We want to compute the expectation value of . We consider circular wakes with radius r and we make the very crude assumption that the velocity field V is independent of the wake positions. Let Ci represent the centers of the wakes. The integral reads
i1520-0469-67-4-881-eqa1
where the function I is defined by I(x) = 1 if 0 < x < 1 and I(x) = 0 otherwise.
The expectation value of the integral is
i1520-0469-67-4-881-ea1
where (Σ′) is a domain much larger than (Σ).
In the particular case where is uniform, the C integration is trivial. One gets
i1520-0469-67-4-881-ea2
The last step stems from the fact that the integral is equal to the large-scale convergence over the grid cell Stpω and that Stπr2Dwk is equal to the expectation value 〈Sw〉.

Then in the approximation where the integral and Sw are equal to their expectation values, Eq. (8) is obtained.

APPENDIX B

Expectation Value LΓ of the Wake Contour Length LΓ, Conditioned on the Presence of Some Contour within the Grid Box

Let P0 be the probability that no wake contour intersects the grid box. Then, the density of probability of conditioned on the presence of some wake contour in the grid box reads . Integrating this equality multiplied by yields a relation between the conditional expectation value of and the unconditional expectation LΓ:
i1520-0469-67-4-881-eb1
Let be the domain spanned by the centers of wakes intersecting the grid box. Here P0 is simply the probability that no wake center is in . For a uniform distribution of the wake centers with density Dwk, the number n of wake centers in follows a Poisson law with mean DwkSA, which yields
i1520-0469-67-4-881-eb2

Fig. 1.
Fig. 1.

Sketch of the circular wake model (with one single wake within the grid cell) and of the expected vertical profiles of equivalent potential temperature θe averaged over the whole grid cell, the wake region, and the off-wake region.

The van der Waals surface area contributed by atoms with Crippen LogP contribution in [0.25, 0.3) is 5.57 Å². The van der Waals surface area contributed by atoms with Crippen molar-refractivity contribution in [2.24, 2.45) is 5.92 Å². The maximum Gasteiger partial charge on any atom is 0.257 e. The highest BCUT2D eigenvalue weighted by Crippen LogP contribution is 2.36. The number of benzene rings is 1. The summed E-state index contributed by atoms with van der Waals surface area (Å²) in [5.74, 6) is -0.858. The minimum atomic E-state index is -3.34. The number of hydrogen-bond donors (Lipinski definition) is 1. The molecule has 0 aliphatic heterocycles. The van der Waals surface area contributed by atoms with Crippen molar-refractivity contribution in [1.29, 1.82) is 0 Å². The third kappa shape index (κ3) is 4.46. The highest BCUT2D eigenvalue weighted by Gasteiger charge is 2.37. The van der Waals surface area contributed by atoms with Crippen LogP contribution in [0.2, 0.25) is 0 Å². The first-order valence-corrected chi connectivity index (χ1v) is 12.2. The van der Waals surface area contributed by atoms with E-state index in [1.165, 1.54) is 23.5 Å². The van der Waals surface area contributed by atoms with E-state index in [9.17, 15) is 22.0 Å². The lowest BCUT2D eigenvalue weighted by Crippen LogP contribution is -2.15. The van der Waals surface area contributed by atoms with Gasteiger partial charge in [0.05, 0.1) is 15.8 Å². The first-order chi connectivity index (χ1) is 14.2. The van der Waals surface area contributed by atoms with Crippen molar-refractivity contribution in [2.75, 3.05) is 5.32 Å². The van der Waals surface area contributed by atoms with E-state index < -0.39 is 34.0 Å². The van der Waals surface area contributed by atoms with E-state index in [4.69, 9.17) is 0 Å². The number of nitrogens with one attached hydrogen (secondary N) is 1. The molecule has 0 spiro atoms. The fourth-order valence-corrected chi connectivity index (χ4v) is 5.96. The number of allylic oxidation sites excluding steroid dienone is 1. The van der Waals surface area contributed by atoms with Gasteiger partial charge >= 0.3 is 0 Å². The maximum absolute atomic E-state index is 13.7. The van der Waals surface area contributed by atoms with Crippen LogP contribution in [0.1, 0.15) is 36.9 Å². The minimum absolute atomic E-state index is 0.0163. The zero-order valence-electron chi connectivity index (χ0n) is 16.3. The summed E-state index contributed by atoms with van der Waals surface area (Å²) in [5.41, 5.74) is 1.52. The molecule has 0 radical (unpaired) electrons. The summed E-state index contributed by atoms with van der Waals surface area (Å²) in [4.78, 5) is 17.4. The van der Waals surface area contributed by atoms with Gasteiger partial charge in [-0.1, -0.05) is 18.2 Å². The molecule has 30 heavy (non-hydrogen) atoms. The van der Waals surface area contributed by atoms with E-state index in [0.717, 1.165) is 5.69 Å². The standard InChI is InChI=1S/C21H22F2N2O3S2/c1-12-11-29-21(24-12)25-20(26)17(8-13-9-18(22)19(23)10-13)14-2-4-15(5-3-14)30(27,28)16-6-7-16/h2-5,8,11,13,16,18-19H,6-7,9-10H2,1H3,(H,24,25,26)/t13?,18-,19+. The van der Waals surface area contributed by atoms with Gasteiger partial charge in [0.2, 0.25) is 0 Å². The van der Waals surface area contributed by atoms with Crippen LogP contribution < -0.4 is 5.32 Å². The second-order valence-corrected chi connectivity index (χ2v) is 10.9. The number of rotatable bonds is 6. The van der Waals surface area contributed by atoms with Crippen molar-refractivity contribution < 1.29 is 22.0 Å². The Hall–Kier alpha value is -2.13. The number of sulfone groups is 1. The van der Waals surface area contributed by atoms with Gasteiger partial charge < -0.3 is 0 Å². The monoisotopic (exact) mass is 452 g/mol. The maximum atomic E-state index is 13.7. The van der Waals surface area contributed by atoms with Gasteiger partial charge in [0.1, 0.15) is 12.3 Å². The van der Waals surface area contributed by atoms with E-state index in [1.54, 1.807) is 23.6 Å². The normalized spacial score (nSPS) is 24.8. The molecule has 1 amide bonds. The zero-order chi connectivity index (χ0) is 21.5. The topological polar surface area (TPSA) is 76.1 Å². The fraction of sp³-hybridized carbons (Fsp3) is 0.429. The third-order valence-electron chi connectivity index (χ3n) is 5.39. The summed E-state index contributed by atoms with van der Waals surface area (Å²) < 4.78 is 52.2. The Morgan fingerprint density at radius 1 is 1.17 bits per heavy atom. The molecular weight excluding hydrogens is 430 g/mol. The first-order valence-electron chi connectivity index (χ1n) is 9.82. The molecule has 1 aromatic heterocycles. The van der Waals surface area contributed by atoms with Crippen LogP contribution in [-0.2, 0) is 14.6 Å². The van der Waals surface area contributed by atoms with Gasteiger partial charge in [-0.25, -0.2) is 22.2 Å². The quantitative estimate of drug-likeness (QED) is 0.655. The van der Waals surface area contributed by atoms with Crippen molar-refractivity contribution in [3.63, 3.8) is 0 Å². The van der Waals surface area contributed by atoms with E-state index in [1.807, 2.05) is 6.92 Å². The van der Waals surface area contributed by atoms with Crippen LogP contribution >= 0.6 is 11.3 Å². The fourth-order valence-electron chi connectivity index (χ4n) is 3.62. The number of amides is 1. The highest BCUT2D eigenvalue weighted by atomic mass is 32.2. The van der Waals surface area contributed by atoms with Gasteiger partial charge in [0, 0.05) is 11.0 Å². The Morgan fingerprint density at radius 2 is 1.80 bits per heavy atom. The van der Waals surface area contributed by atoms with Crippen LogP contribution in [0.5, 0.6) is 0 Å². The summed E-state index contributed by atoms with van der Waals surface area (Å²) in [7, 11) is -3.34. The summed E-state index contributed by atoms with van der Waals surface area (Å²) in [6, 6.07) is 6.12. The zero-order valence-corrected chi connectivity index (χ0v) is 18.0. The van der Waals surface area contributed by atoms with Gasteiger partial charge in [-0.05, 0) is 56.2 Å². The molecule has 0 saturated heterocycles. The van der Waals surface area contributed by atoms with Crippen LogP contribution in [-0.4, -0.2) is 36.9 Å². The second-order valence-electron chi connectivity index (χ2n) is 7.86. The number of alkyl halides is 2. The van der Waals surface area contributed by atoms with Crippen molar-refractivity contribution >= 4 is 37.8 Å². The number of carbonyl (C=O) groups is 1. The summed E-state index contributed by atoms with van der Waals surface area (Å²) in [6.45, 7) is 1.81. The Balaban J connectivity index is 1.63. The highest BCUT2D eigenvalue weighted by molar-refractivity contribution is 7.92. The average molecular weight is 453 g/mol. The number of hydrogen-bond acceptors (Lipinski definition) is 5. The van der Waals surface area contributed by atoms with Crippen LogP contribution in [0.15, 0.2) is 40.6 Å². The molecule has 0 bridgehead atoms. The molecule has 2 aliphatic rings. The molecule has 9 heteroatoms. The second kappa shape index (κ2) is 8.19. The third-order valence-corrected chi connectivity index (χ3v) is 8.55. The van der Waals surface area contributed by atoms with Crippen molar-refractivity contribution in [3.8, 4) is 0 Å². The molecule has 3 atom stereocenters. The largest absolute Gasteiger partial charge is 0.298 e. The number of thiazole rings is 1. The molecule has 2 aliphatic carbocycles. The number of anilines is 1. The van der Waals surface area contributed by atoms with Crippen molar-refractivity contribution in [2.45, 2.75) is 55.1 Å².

Citation: Journal of the Atmospheric Sciences 67, 4; 10.1175/2009JAS3044.1

Fig. 2.
Fig. 2.

Notations for a field of wakes extending out of the grid cell (Σ) with frontier (Γ′). The normals nw(n′) to the wake contour Γin (the grid cell frontier Γ′) are oriented inward.

Citation: Journal of the Atmospheric Sciences 67, 4; 10.1175/2009JAS3044.1

Fig. 3.
Fig. 3.

Expected vertical profiles of δθ and δω in a case where ewdw = 0 below wake top. Both profiles are linear below wake top (pressure pw); the δωcv profile is a sketch of the vertical velocity difference resulting solely from the convective mass fluxes.

Citation: Journal of the Atmospheric Sciences 67, 4; 10.1175/2009JAS3044.1

Fig. 4.
Fig. 4.

Diagram to explain the effect of wake collapse.

Citation: Journal of the Atmospheric Sciences 67, 4; 10.1175/2009JAS3044.1

Fig. 5.
Fig. 5.

Analogy between a pump having to feed a water spout and a density current enabling deep convection. (a) The pump (power P) yields a mass flow rate M with a kinetic energy K at the outlet; a fraction k (the engine efficiency) of P is converted into the stream power MK. The shower is triggered when K > gh. The mass flow rate is given by M = kP/K. (b) The wakes provide a power Pw [the ALP; Eq. (25)] and lift air impinging on the gust front with maximum kinetic energy (the ALE). Convection is triggered when K > |CIN|. The updraft mass flux is given by Eq. (33), which is similar to the formula giving the mass flow rate for the spout (except for the denominator, which is a bit more complicated).

Citation: Journal of the Atmospheric Sciences 67, 4; 10.1175/2009JAS3044.1

Fig. 6.
Fig. 6.

Convective updraft between cloud base (level A) and level of free convection (level B).

Citation: Journal of the Atmospheric Sciences 67, 4; 10.1175/2009JAS3044.1